(I don’t think I can adult very well)
Now that I’ve moved out of my parents’ place into a proper flat, I’ve been lobbed headlong into the world of responsibilities and problems that used to exist exclusively in the domain of my parents’ over-my-head (figuratively and spatially) conversations, full of scary-sounding phrases like ‘rent’ and ‘those shitters at the bank’.
But now, these phrases are key parts of my vocabulary; I met some new people the other week, students of a similar age to me, and we almost instinctively delved into a conversation about rent payments, and a typically British nondescript moaning about prices being too high, but having the civil stiff upper lip to not place blame on any particular political party so as to render our carefully-crafted small-talk ‘meaningful’. Equally, a recent discussion with my flatmates about paying rent constantly teetered on the precipice of flustered-but-not-quite-willing-to-do-much-about-it displeasure that is very much the lifeblood of a middle-aged person, still pissed off at the world from a decade of listening to punk in their youth, but too worn down by a combination of work, offspring and the ever-growing crushing reality of the bleakness of human existence to do anything about it.
So now, I spend my time hassling my flatmates for rent payments, and checking our toilet paper supplies in case I need to pick up another 37 rolls on my next trip to Nisa to grab some air freshener, second-class stamps and a few handfuls of red peppers so I can treat myself to a bean-and-pepper quesadilla that evening. This time last month, my biggest concern was tiptoeing around Google searches to find Bloodborne walkthroughs without giving away plot spoilers to a game that consists entirely of beating large monsters in the face with a hammer. But critically, those earlier problems haven’t gone away; I still have a novel to write, and an essay on Until Dawn to produce, and black t-shirts with offensive slogans to wear. Adulting, I’m finding, is about balancing naïve desires one actually enjoys with the harsh reality of figuring out where the bloody Hell the electric meter is.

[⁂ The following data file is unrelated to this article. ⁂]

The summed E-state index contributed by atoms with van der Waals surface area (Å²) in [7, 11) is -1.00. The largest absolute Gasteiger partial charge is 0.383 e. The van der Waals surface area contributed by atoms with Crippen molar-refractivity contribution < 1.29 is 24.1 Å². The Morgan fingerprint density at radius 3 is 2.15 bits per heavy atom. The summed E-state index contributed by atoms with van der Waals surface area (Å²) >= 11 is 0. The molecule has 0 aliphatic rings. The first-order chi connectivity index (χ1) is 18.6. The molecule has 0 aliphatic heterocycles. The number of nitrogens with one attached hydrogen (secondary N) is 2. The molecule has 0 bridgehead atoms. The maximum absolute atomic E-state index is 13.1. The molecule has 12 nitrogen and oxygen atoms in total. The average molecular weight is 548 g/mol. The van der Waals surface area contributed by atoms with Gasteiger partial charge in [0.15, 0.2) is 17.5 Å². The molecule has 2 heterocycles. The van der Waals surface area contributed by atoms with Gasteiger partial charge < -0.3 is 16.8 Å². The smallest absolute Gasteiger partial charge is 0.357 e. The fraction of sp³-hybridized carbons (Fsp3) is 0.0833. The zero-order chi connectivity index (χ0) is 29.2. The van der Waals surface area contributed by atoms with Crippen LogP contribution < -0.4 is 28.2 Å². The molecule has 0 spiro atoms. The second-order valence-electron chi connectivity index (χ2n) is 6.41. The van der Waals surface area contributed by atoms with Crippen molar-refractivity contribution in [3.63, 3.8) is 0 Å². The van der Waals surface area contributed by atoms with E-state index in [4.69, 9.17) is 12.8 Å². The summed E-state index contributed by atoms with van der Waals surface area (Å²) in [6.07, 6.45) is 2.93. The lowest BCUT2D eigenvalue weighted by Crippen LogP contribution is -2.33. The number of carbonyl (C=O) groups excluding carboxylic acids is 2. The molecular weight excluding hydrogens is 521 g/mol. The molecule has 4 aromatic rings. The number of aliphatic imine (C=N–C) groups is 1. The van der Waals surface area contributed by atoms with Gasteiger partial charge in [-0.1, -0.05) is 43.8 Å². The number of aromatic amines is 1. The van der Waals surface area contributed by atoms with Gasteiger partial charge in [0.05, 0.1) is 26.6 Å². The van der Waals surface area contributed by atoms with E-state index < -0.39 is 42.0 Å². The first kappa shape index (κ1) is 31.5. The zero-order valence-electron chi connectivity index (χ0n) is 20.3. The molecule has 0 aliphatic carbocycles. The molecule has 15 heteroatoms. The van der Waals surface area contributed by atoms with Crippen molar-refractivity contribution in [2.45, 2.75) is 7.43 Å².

But there’s more; those naïve desires were completely internalised, acts and dreams that are at best selfish, and at worst egomaniacal, the successful implementation of which only affects me. Adulting, however, affects other people: I’m relying on my parents’ money to pay rent until my maintenance loan comes in, so a misplaced transaction online could screw over the two people in the world who care for nothing but my own success; I need my flatmates to contribute to utility and broadband payments, and a similar administrative cock-up on my end would see my friends lose their money, and suffer because I’m a moron.
I’ve never been afraid of failure in the past because I’ve known for a while that I’m able to deal with a lot of stress and a lot of setbacks, and that any mistake will be soon rectified a thousand times over. But I can’t make those decisions with the resources and trust of other people; if I piss away my mates’ money, it’s gone, and no amount of desire from me, nor action from them, will bring it back. As a result, I’m far more disciplined and cautious with my actions when they involve others; I won’t clean my room for years on end, but will leave the kitchen spotless each night because its condition affects my friends.
I guess adulting teaches empathetic responsibility more than anything else; one has all the rights in the world to piss away one’s own life, but no legitimate reason to screw up other people’s.